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Cozzens v. Davejoe RE, LLC

United States District Court, D. New Jersey

February 11, 2019

KIM COZZENS, JESSE GOLDEN, JESSICA HINTON, URSULA MAYES, SARA UNDERWOOD, and TIFFANY TOTH GRAY, Plaintiffs,
v.
DAVEJOE RE, LLC, DAVEJOE, LLC, and MONKEYTOES, LLC d/b/a KASHMIR GENTLEMEN'S CLUB, Defendants.

          JONAS PALMER MANN, BARON & BUDD, P.C., ENCINO PLAZA, Attorney for Plaintiffs Kim Cozzens, Jessica Hinton, Ursula Mayes, Sara Underwood, and Tiffany Toth Gray.

          OPINION

          NOEL L. HILLMAN, U.S.D.J.

         This case concerns the unauthorized use of particular models' likenesses in advertising. Presently before the Court is Plaintiffs' Motion for Default Judgment. Defendants have not responded to this motion. For the reasons stated herein, it will be granted.

         BACKGROUND

         This Court takes its facts from Plaintiffs' complaint. According to the complaint, Plaintiffs Kim Cozzens, Jesse Golden, Jessica Hinton, Ursula Mayes, Sara Underwood, and Tiffany Toth Gray are professional models and actresses. Defendants, DaveJoe RE, LLC, DaveJoe, LLC, and MonkeyToes, LLC are all limited liability companies in and citizens of New Jersey and operate Kashmir Gentlemen's Club - a strip club - located at 3926 North Delsea Drive, Vineland, New Jersey. Plaintiffs allege that, in addition to the property they operate in Vineland, Defendants collectively operate - and control the content of - two social media accounts, one on Facebook and one on Twitter, as well as a website.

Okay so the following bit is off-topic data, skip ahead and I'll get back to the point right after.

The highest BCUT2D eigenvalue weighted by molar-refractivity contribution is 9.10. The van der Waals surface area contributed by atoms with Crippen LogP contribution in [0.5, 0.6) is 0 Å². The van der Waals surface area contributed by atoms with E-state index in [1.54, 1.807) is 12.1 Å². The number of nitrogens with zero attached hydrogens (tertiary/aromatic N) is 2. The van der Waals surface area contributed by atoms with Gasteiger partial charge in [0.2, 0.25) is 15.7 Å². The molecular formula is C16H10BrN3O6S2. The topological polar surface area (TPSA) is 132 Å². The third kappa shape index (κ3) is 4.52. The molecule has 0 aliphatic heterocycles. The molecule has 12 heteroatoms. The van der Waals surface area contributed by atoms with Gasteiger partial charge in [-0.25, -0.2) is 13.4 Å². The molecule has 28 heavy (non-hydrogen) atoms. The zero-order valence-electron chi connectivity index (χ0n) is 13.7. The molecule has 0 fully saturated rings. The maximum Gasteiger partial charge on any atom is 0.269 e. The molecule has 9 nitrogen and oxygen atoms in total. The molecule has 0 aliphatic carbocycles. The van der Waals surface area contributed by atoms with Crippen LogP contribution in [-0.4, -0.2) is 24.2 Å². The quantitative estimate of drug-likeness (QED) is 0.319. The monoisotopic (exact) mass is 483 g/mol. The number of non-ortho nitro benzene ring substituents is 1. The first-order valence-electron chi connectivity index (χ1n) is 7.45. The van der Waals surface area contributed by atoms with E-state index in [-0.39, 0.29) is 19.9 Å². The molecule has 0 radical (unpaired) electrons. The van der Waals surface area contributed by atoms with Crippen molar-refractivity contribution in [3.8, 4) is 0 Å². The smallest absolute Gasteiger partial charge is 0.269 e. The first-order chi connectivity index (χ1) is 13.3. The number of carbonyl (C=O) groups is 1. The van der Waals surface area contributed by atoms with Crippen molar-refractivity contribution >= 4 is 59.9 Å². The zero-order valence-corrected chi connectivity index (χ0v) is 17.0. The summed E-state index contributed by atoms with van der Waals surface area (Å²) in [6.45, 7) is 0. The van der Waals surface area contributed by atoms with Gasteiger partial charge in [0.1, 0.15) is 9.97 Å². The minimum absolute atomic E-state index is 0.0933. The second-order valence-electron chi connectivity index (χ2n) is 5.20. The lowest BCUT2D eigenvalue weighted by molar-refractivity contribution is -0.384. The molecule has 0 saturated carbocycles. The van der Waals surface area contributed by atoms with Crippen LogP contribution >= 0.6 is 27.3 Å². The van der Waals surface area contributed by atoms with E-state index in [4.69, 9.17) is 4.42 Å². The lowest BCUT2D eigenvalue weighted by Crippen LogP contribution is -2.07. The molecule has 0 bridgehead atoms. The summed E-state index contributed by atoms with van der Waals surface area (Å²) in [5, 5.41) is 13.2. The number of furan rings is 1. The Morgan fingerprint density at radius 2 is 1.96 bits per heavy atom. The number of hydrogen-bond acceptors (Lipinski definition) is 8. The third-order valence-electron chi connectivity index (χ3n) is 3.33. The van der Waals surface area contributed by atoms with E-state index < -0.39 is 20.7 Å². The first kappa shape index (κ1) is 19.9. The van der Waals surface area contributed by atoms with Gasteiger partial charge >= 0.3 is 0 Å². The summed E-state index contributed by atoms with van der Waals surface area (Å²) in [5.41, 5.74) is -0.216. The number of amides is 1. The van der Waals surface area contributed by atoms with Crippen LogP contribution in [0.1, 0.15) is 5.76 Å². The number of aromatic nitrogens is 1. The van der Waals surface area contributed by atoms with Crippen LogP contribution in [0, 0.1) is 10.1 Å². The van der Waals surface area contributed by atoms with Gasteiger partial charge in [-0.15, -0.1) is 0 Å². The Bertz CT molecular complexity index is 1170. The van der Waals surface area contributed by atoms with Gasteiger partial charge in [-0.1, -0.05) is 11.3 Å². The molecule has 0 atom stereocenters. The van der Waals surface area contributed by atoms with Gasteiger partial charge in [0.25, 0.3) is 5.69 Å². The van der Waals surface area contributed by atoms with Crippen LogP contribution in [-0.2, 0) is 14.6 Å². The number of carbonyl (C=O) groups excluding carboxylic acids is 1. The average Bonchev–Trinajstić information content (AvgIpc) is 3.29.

Plaintiffs allege that their careers are based on the commercialization of their image and that their reputation has a direct effect on the commercial value of their image. In other words, Plaintiffs allege they carefully screen and choose the commercial endeavors to which they attach their likeness. However, Defendants - between November 11, 2011 and September 17, 2012 - have used each of the Plaintiffs' images at least once, without their consent, in advertising published on their Facebook page.[1] Plaintiffs allege this use was knowing, willful, and intentional and was for the purpose of driving traffic to their strip club and increasing the revenue of their business.